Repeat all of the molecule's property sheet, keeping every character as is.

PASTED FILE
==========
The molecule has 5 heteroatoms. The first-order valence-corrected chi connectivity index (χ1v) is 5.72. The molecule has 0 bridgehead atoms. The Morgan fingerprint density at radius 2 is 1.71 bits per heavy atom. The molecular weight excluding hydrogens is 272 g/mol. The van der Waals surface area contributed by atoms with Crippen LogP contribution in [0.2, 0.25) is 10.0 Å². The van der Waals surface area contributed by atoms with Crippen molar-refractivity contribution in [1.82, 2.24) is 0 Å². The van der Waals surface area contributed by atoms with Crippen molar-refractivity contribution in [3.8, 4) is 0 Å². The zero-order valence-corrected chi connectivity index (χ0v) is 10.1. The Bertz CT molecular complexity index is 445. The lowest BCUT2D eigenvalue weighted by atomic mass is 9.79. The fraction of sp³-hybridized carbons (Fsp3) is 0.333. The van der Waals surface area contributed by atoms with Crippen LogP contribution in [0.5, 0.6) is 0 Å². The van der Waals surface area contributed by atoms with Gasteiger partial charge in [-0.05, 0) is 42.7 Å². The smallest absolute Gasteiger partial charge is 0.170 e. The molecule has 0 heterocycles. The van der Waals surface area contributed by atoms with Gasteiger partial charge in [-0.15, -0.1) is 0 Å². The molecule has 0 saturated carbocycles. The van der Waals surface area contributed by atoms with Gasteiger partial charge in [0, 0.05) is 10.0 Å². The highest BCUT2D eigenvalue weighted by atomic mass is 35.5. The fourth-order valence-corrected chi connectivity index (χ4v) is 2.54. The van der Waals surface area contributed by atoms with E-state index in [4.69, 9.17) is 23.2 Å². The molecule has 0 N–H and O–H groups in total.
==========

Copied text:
The molecule has 5 heteroatoms. The first-order valence-corrected chi connectivity index (χ1v) is 5.72. The molecule has 0 bridgehead atoms. The Morgan fingerprint density at radius 2 is 1.71 bits per heavy atom. The molecular weight excluding hydrogens is 272 g/mol. The van der Waals surface area contributed by atoms with Crippen LogP contribution in [0.2, 0.25) is 10.0 Å². The van der Waals surface area contributed by atoms with Crippen molar-refractivity contribution in [1.82, 2.24) is 0 Å². The van der Waals surface area contributed by atoms with Crippen molar-refractivity contribution in [3.8, 4) is 0 Å². The zero-order valence-corrected chi connectivity index (χ0v) is 10.1. The Bertz CT molecular complexity index is 445. The lowest BCUT2D eigenvalue weighted by atomic mass is 9.79. The fraction of sp³-hybridized carbons (Fsp3) is 0.333. The van der Waals surface area contributed by atoms with Crippen LogP contribution in [0.5, 0.6) is 0 Å². The van der Waals surface area contributed by atoms with Gasteiger partial charge in [-0.05, 0) is 42.7 Å². The smallest absolute Gasteiger partial charge is 0.170 e. The molecule has 0 heterocycles. The van der Waals surface area contributed by atoms with Gasteiger partial charge in [-0.15, -0.1) is 0 Å². The molecule has 0 saturated carbocycles. The van der Waals surface area contributed by atoms with Gasteiger partial charge in [0, 0.05) is 10.0 Å². The highest BCUT2D eigenvalue weighted by atomic mass is 35.5. The fourth-order valence-corrected chi connectivity index (χ4v) is 2.54. The van der Waals surface area contributed by atoms with E-state index in [4.69, 9.17) is 23.2 Å². The molecule has 0 N–H and O–H groups in total.